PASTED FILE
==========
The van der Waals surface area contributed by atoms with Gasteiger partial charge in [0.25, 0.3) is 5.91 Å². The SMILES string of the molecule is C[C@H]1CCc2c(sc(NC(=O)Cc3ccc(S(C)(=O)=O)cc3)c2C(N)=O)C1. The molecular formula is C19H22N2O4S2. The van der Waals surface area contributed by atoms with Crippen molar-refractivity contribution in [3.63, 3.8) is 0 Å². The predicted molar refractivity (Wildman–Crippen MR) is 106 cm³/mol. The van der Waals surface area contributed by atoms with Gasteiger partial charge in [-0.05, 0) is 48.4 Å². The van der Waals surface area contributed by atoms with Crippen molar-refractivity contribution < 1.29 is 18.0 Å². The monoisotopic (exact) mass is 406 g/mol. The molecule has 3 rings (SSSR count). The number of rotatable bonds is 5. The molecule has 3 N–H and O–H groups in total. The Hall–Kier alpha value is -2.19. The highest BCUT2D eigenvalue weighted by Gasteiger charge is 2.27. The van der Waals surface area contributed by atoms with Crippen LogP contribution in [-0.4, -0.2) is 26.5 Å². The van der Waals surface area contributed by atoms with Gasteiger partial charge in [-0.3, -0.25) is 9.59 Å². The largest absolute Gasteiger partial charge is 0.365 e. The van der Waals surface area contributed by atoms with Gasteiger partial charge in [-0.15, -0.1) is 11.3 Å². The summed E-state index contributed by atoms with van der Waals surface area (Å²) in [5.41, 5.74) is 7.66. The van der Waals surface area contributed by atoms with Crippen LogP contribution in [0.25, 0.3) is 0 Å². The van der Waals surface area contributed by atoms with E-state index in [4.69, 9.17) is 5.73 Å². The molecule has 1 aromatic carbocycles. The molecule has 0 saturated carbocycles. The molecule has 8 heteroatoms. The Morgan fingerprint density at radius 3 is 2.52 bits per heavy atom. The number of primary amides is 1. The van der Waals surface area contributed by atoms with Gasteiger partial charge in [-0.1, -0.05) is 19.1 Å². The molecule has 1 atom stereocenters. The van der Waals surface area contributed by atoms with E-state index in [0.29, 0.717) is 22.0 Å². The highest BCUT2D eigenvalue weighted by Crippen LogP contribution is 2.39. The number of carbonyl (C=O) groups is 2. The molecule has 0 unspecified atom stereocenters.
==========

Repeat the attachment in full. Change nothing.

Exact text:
The van der Waals surface area contributed by atoms with Gasteiger partial charge in [0.25, 0.3) is 5.91 Å². The SMILES string of the molecule is C[C@H]1CCc2c(sc(NC(=O)Cc3ccc(S(C)(=O)=O)cc3)c2C(N)=O)C1. The molecular formula is C19H22N2O4S2. The van der Waals surface area contributed by atoms with Crippen molar-refractivity contribution in [3.63, 3.8) is 0 Å². The predicted molar refractivity (Wildman–Crippen MR) is 106 cm³/mol. The van der Waals surface area contributed by atoms with Gasteiger partial charge in [-0.05, 0) is 48.4 Å². The van der Waals surface area contributed by atoms with Crippen molar-refractivity contribution < 1.29 is 18.0 Å². The monoisotopic (exact) mass is 406 g/mol. The molecule has 3 rings (SSSR count). The number of rotatable bonds is 5. The molecule has 3 N–H and O–H groups in total. The Hall–Kier alpha value is -2.19. The highest BCUT2D eigenvalue weighted by Gasteiger charge is 2.27. The van der Waals surface area contributed by atoms with Crippen LogP contribution in [-0.4, -0.2) is 26.5 Å². The van der Waals surface area contributed by atoms with Gasteiger partial charge in [-0.3, -0.25) is 9.59 Å². The largest absolute Gasteiger partial charge is 0.365 e. The van der Waals surface area contributed by atoms with Gasteiger partial charge in [-0.15, -0.1) is 11.3 Å². The summed E-state index contributed by atoms with van der Waals surface area (Å²) in [5.41, 5.74) is 7.66. The van der Waals surface area contributed by atoms with Crippen LogP contribution in [0.25, 0.3) is 0 Å². The van der Waals surface area contributed by atoms with E-state index in [4.69, 9.17) is 5.73 Å². The molecule has 1 aromatic carbocycles. The molecule has 0 saturated carbocycles. The molecule has 8 heteroatoms. The Morgan fingerprint density at radius 3 is 2.52 bits per heavy atom. The number of primary amides is 1. The van der Waals surface area contributed by atoms with Gasteiger partial charge in [-0.1, -0.05) is 19.1 Å². The molecule has 1 atom stereocenters. The van der Waals surface area contributed by atoms with E-state index in [0.29, 0.717) is 22.0 Å². The highest BCUT2D eigenvalue weighted by Crippen LogP contribution is 2.39. The number of carbonyl (C=O) groups is 2. The molecule has 0 unspecified atom stereocenters.